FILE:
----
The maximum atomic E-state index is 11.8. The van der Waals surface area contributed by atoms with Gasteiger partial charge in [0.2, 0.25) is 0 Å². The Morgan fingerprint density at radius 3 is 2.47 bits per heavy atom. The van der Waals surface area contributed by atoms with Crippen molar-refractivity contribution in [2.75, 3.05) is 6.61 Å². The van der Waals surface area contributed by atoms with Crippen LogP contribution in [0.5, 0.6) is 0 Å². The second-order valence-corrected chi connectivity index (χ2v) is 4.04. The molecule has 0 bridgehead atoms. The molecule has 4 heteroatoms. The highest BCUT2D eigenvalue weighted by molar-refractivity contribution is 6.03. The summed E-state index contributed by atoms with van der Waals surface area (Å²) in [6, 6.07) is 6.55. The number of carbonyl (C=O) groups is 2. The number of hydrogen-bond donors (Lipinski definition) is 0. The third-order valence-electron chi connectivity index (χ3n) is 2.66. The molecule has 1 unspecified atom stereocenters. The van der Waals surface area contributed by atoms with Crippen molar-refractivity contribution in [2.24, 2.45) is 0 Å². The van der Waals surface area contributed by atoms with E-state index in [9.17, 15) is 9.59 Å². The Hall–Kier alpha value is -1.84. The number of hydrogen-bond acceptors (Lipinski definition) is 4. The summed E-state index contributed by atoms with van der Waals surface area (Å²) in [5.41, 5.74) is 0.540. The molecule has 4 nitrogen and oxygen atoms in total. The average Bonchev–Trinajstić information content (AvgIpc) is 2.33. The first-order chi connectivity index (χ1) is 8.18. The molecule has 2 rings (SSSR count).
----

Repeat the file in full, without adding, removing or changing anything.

The maximum atomic E-state index is 11.8. The van der Waals surface area contributed by atoms with Gasteiger partial charge in [0.2, 0.25) is 0 Å². The Morgan fingerprint density at radius 3 is 2.47 bits per heavy atom. The van der Waals surface area contributed by atoms with Crippen molar-refractivity contribution in [2.75, 3.05) is 6.61 Å². The van der Waals surface area contributed by atoms with Crippen LogP contribution in [0.5, 0.6) is 0 Å². The second-order valence-corrected chi connectivity index (χ2v) is 4.04. The molecule has 0 bridgehead atoms. The molecule has 4 heteroatoms. The highest BCUT2D eigenvalue weighted by molar-refractivity contribution is 6.03. The summed E-state index contributed by atoms with van der Waals surface area (Å²) in [6, 6.07) is 6.55. The number of carbonyl (C=O) groups is 2. The number of hydrogen-bond donors (Lipinski definition) is 0. The third-order valence-electron chi connectivity index (χ3n) is 2.66. The molecule has 1 unspecified atom stereocenters. The van der Waals surface area contributed by atoms with Crippen molar-refractivity contribution in [2.24, 2.45) is 0 Å². The van der Waals surface area contributed by atoms with E-state index in [9.17, 15) is 9.59 Å². The Hall–Kier alpha value is -1.84. The number of hydrogen-bond acceptors (Lipinski definition) is 4. The summed E-state index contributed by atoms with van der Waals surface area (Å²) in [5.41, 5.74) is 0.540. The molecule has 4 nitrogen and oxygen atoms in total. The average Bonchev–Trinajstić information content (AvgIpc) is 2.33. The first-order chi connectivity index (χ1) is 8.18. The molecule has 2 rings (SSSR count).